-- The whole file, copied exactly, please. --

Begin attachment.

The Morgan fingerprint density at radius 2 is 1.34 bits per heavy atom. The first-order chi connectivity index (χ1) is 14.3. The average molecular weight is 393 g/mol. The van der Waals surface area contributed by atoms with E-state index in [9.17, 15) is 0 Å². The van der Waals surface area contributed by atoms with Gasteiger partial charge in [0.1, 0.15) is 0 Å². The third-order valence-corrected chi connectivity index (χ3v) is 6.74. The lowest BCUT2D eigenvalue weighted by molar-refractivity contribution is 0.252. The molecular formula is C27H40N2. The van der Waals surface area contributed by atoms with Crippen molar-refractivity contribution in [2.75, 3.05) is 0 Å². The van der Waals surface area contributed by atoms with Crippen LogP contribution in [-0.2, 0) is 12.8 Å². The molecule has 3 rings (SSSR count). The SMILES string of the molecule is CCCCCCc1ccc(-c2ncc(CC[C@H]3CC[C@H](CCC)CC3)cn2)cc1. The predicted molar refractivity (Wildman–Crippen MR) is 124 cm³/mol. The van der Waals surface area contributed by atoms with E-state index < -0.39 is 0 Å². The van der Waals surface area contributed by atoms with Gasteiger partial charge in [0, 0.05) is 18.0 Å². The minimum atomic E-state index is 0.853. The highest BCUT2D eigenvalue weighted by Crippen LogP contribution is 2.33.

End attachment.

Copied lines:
The Morgan fingerprint density at radius 2 is 1.34 bits per heavy atom. The first-order chi connectivity index (χ1) is 14.3. The average molecular weight is 393 g/mol. The van der Waals surface area contributed by atoms with E-state index in [9.17, 15) is 0 Å². The van der Waals surface area contributed by atoms with Gasteiger partial charge in [0.1, 0.15) is 0 Å². The third-order valence-corrected chi connectivity index (χ3v) is 6.74. The lowest BCUT2D eigenvalue weighted by molar-refractivity contribution is 0.252. The molecular formula is C27H40N2. The van der Waals surface area contributed by atoms with Crippen molar-refractivity contribution in [2.75, 3.05) is 0 Å². The van der Waals surface area contributed by atoms with Crippen LogP contribution in [-0.2, 0) is 12.8 Å². The molecule has 3 rings (SSSR count). The SMILES string of the molecule is CCCCCCc1ccc(-c2ncc(CC[C@H]3CC[C@H](CCC)CC3)cn2)cc1. The predicted molar refractivity (Wildman–Crippen MR) is 124 cm³/mol. The van der Waals surface area contributed by atoms with E-state index < -0.39 is 0 Å². The van der Waals surface area contributed by atoms with Gasteiger partial charge in [0, 0.05) is 18.0 Å². The minimum atomic E-state index is 0.853. The highest BCUT2D eigenvalue weighted by Crippen LogP contribution is 2.33.